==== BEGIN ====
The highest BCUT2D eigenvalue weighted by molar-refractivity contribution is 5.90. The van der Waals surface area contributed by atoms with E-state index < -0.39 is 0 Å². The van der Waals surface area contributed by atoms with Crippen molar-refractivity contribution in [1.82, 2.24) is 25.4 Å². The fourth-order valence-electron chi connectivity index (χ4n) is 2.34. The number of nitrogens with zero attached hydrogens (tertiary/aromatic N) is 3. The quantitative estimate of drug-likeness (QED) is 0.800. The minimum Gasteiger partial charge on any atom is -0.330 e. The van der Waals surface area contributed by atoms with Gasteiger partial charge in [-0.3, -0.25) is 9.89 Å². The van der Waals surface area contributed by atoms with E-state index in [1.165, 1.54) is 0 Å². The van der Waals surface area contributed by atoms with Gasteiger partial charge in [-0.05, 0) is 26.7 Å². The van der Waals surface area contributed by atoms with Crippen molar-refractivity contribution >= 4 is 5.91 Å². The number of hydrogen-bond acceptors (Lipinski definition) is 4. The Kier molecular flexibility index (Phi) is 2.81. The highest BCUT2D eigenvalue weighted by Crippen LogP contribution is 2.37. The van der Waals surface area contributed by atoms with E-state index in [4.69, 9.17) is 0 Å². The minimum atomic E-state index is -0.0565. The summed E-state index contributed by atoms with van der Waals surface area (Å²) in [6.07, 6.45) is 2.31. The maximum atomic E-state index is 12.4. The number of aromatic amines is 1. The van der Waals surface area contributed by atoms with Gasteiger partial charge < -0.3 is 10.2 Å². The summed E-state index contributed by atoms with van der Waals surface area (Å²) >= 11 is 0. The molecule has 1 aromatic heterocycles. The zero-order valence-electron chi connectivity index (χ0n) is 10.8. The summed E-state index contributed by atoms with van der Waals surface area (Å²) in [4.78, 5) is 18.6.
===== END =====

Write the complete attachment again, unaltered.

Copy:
The highest BCUT2D eigenvalue weighted by molar-refractivity contribution is 5.90. The van der Waals surface area contributed by atoms with E-state index < -0.39 is 0 Å². The van der Waals surface area contributed by atoms with Crippen molar-refractivity contribution in [1.82, 2.24) is 25.4 Å². The fourth-order valence-electron chi connectivity index (χ4n) is 2.34. The number of nitrogens with zero attached hydrogens (tertiary/aromatic N) is 3. The quantitative estimate of drug-likeness (QED) is 0.800. The minimum Gasteiger partial charge on any atom is -0.330 e. The van der Waals surface area contributed by atoms with Gasteiger partial charge in [-0.3, -0.25) is 9.89 Å². The van der Waals surface area contributed by atoms with E-state index in [1.165, 1.54) is 0 Å². The van der Waals surface area contributed by atoms with Gasteiger partial charge in [-0.05, 0) is 26.7 Å². The van der Waals surface area contributed by atoms with Crippen molar-refractivity contribution >= 4 is 5.91 Å². The number of hydrogen-bond acceptors (Lipinski definition) is 4. The Kier molecular flexibility index (Phi) is 2.81. The highest BCUT2D eigenvalue weighted by Crippen LogP contribution is 2.37. The van der Waals surface area contributed by atoms with E-state index in [4.69, 9.17) is 0 Å². The minimum atomic E-state index is -0.0565. The summed E-state index contributed by atoms with van der Waals surface area (Å²) in [6.07, 6.45) is 2.31. The maximum atomic E-state index is 12.4. The number of aromatic amines is 1. The van der Waals surface area contributed by atoms with Gasteiger partial charge < -0.3 is 10.2 Å². The summed E-state index contributed by atoms with van der Waals surface area (Å²) >= 11 is 0. The molecule has 1 aromatic heterocycles. The zero-order valence-electron chi connectivity index (χ0n) is 10.8. The summed E-state index contributed by atoms with van der Waals surface area (Å²) in [4.78, 5) is 18.6.